Still, the purchasing power of non-white Americans is massive. The question then becomes whether fashion even cares. We've before pointed to a study suggesting that women's "purchase intentions" increase dramatically when the clothing is shown on bodies that look like theirs. Yet high-end designers may remain more committed to preserving their artistic vision than they do to commercial factors.

Then, if people are more inclined to buy clothes from people who look like they do, are they more likely to hire people who look like them? If so, this is probably crippling to model diversity considering how whitewashed fashion is off the runway. "It's not just black models," Kouyate lamented during our recent phone conversation. "If you can see the whole industry, you don't have any black photographers getting real exposure." Hardison agrees that, while models of color are getting some light, this hasn't filtered through to behind the scenes. "Is diversity happening as far as designers, retail executives, photographers, hair stylists, and makeup artists?" she asks rhetorically. "Maybe it's a slow burn. We've got a long way to go." 

One proposed solution to fashion's pervasive diversity problem has been affirmative action — the implementation of a governing body that regulated diversity both on and off runways. "Fashion people are really bad at that," says Cutrone. "They've been trying that with a lot of things." She points to Europe, which has been more successful in implementing such measures. Its also, she says, a matter of free enterprise. "If you don't want to use a certain kind of person in your show you shouldn't have to. You shouldn't be mandated to." This is consistent with Cutrone's equally biting reaction to the phenomenon of token casting: "Fuck that." Smith is more optimistic. "If nothing else, it will raise awareness of inequality across the board and hopefully provide opportunity for more and all people of the human race on the runway," she says. It might help hairstylists and makeup artists of color, who can address the needs of girls of all races, get the jobs they deserve. "Why is there more white makeup artists backstage than black when when black ones can do ALL races makeup??" Victoria's Secret model Anderson tweeted on the last day of fashion week. "Why can a white model confidently sit in anyone's chair and feel confident they'll look okay but black models have to worry?"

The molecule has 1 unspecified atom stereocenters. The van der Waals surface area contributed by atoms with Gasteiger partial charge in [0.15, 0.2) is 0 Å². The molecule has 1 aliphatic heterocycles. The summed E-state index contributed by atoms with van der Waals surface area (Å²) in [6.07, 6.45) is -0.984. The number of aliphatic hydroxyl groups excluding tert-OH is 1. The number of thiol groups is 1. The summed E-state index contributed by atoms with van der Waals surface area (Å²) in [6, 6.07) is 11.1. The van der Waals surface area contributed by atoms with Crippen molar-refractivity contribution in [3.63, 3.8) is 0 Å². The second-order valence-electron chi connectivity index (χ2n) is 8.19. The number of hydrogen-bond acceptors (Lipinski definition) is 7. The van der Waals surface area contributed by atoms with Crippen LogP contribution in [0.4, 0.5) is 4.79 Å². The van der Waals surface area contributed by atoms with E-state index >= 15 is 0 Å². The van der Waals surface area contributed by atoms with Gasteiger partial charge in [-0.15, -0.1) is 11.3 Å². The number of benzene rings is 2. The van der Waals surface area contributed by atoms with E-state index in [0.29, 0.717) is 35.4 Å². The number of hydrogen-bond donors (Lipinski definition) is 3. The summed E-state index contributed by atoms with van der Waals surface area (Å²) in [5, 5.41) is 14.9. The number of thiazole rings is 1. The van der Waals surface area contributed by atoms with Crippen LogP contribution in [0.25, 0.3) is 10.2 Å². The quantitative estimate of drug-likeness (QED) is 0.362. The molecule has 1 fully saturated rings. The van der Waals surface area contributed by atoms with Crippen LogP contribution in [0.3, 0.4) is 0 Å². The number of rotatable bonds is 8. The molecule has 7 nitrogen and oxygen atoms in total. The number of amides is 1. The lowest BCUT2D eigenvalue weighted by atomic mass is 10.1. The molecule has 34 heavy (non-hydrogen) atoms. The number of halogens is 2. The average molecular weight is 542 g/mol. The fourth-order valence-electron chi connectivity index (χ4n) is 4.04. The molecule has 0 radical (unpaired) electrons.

The one thing we can all agree on is that diversity in fashion is tremendously, critically important. "This is fashion but it's way deeper than just pretty girls walking down catwalks, said Nykhor Paul on Instagram after hearing Deng was leaving the business. Hardison stresses that the implications of industry whitewashing extend far, far beyond the runway. Fashion "doesn't just have an effect on people of color," she stresses." It has an affect on society — how we look at things, how we see things. If we all become inclusive, we start seeing things in a different way, and it's actually a better feeling. If you can see color, then you start to believe in color."

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Text Hannah Ongley